It might also involve, like the Carrie Fisher quote above, maintaining a realistic and objective view of one’s own condition.

A revealing thought experiment is to consider how a person reacts when being told that they have a mental illness. In this manner, two otherwise similar people can vary greatly, depending on their metasanity.

One person might accept that they have a mental illness and that this diagnosis accurately explains the difficulty they have experienced with their thoughts and behaviour.

For such people, high in metasanity, speaking to an intelligent clinician might bring with it a moment of clarity. Probably it will bring with it a sense of relief, as a clear explanation of why things become chaotic makes it more likely such chaos can be avoided.

Another person, lower in metasanity, might deny that they have a mental illness even when told so by a well-meaning doctor, or by family and friends. Such a person will be much less likely to take medications or to avoid situations and behaviours that lead to things getting out of control.

A person low in metasanity might accept that they have a mental illness, but behave in maladaptive ways like over-identifying with the illness, or becoming hyperdramatic about bad influences on their health (often, thereby, creating an anxiety that makes the illness worse).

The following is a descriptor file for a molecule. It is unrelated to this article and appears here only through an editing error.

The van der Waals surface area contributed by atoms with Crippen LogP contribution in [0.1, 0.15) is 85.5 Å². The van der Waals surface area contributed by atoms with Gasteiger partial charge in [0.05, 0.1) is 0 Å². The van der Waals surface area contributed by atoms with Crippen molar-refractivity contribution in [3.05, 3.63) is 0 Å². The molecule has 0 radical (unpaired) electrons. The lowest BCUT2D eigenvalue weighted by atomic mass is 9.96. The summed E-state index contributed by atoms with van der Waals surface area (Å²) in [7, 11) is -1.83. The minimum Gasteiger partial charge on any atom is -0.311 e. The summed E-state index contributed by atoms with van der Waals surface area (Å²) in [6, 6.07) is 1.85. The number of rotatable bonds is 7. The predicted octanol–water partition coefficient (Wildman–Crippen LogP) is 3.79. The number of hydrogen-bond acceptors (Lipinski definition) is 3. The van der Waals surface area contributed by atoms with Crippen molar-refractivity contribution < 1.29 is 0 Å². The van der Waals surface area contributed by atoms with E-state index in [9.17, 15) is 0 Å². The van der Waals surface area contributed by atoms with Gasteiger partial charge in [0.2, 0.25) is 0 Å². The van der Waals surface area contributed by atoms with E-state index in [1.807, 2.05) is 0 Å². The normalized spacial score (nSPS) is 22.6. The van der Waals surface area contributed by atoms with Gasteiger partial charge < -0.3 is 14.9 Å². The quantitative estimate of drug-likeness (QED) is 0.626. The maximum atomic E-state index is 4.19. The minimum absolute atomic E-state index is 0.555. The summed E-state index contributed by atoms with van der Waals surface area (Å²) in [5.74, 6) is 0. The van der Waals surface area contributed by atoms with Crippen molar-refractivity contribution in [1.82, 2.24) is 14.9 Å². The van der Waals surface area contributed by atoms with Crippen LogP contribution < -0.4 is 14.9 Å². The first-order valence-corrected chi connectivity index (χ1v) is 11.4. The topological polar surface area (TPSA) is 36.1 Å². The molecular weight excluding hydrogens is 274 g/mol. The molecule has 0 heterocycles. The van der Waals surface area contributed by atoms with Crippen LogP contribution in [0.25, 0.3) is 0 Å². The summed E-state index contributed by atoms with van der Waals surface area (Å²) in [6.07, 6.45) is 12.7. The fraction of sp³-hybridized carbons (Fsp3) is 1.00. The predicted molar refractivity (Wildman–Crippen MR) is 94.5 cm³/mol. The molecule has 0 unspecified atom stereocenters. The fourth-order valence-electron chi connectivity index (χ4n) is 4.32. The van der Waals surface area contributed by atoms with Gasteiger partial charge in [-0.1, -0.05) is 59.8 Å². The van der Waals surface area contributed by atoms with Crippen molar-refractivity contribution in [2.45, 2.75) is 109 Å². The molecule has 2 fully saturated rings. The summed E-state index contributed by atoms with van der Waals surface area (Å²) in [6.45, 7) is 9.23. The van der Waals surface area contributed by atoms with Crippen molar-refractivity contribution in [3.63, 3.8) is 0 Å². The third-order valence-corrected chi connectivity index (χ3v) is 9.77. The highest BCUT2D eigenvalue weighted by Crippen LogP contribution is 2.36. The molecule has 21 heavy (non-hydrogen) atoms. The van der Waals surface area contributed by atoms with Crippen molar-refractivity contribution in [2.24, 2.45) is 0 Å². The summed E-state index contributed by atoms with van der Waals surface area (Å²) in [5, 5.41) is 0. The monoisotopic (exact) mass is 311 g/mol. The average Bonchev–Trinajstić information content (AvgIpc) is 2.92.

A lot of a person’s ability to successfully recover from a mental illness – that is to say, from insanity – is really a function of their metasanity. It is metasanity that will tell a person if their current medication regime is actually working or not and so whether they should keep taking it or not, and getting to see a doctor in the first place is usually a matter of whether the patient has the metasanity to accept that they have a problem.

Conversely, metainsanity is, of course, an inability to think sanely about one’s mental health, despite being otherwise mentally healthy.

Part of the difficulty with sanity is that it correlates so strongly with metasanity. And so, a person who has trouble keeping things together may also have problems with keeping their awareness of the need to keep things together together.

Metasanity, as could be expected, correlates highly with narcissism. The obvious explanation is that the more narcissistic one is, the more likely one is to deny anything that might be seen as a weakness, such as a mental illness.

Sometimes metasanity can be a negative. Going insane and knowing that one is going insane is a unique torture that cannot be physically replicated.

However, even when this happens, the long-term prognosis is still better, because nothing is more likely to make an illness kill you than denying you are ill.